Cooking instructions

INGREDIENTS (included in our Pasta pack for two)
300 gr Spaghetti
100 gr Peppered Guanciale
2 Organic Eggs
40 g Pecorino    

😀Difficulty: Easy
🕐 Prep Time: 5 min.
🕐 Cooking time: 3 min.  

Pasta pot with 2 it of water , 20 gr salt, Frypan, a Whisk and a mixing Bowl, 1 teaspoon f Extra virgin olive oil


Whilst you wait for the salted water to boil, crisp the guanciale in a cold frypan on low heat for about 5 to 10 minjutes minutes. Crack eggs in a mixing bowl, (you can use whole or just yolks, or one whole and one yolk), whisk in half of the cheese until foamy. Cook the pasta pasta in lightly salted boiling water. Strain the pasta and gently toss in the fry pan with the guanciale, add a little cooking water. Remove frypan from heat and pour the egg mix. Stir and toss stir to emulsify. Plate up, sprinkle with the remaining pecorino and enjoy immediately !!!


Carbonara (Italian: [karboˈnaːra]) is an Italian pasta dish from Rome made with egg, hard cheese, cured pork, and black pepper. The dish arrived at its modern form, with its current name, in the middle of the 20th century

Spaghetti is the most common pasta, but fettuccine, rigatoni, linguine, or bucatini are also used. Normally guanciale or pancetta are used for the meat component, but lardons of smoked bacon are a common substitute outside Italy.

Although various shapes of pasta can be used, the raw egg can only cook properly with a shape that has a sufficiently large ratio of surface area to volume, such as the long, thin types fettucine, linguine, or spaghetti.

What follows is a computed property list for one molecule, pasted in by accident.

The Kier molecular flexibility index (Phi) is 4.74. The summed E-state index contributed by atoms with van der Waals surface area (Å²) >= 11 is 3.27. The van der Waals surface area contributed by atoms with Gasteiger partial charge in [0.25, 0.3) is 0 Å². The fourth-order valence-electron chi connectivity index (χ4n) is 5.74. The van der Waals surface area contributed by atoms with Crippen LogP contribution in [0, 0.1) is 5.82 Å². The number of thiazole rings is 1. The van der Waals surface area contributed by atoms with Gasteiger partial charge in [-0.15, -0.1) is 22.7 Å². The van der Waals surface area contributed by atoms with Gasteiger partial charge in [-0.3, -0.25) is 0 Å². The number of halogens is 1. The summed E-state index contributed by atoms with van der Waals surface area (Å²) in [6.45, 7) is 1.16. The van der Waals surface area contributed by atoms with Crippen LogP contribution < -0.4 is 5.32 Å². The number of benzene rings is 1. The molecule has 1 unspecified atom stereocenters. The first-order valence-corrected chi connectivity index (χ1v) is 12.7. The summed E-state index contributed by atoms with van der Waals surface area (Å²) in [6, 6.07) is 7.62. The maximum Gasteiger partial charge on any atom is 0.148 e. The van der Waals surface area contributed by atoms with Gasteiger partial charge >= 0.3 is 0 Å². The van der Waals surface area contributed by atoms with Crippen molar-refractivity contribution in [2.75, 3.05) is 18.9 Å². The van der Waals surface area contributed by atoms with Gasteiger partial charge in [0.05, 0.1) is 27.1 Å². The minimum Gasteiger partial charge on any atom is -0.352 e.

The dish forms part of a family of dishes involving pasta with bacon, cheese and pepper, one of which is pasta alla gricia. Indeed, it is very similar to pasta cacio e uova, a dish dressed with melted lard and a mixture of eggs and cheese, which is documented as long ago as 1839, and, according to some researchers and older Italians, may have been the pre-Second World War name of carbonara.

There are many theories for the origin of the name carbonara, which is likely more recent than the dish itself. Since the name is derived from carbonaro (the Italian word for ‘charcoal burner’), It has even been suggested that it was created as a tribute to the Carbonari (‘charcoalmen’) secret society prominent in the early, repressed stages of Italian unification in the early 19th century. It seems more likely that it is an “urban dish” from Rome,perhaps popularized by the Roman restaurant of the same name.

The names pasta alla carbonara and spaghetti alla carbonara are unrecorded before the Second World War. The carbonara name is first attested in 1950, when it was described in the Italian newspaper La Stampa as a dish sought by the American officers after the Allied liberation of Rome in 1944. It was described as a “Roman dish” at a time when many Italians were eating eggs and bacon supplied by troops from the United States.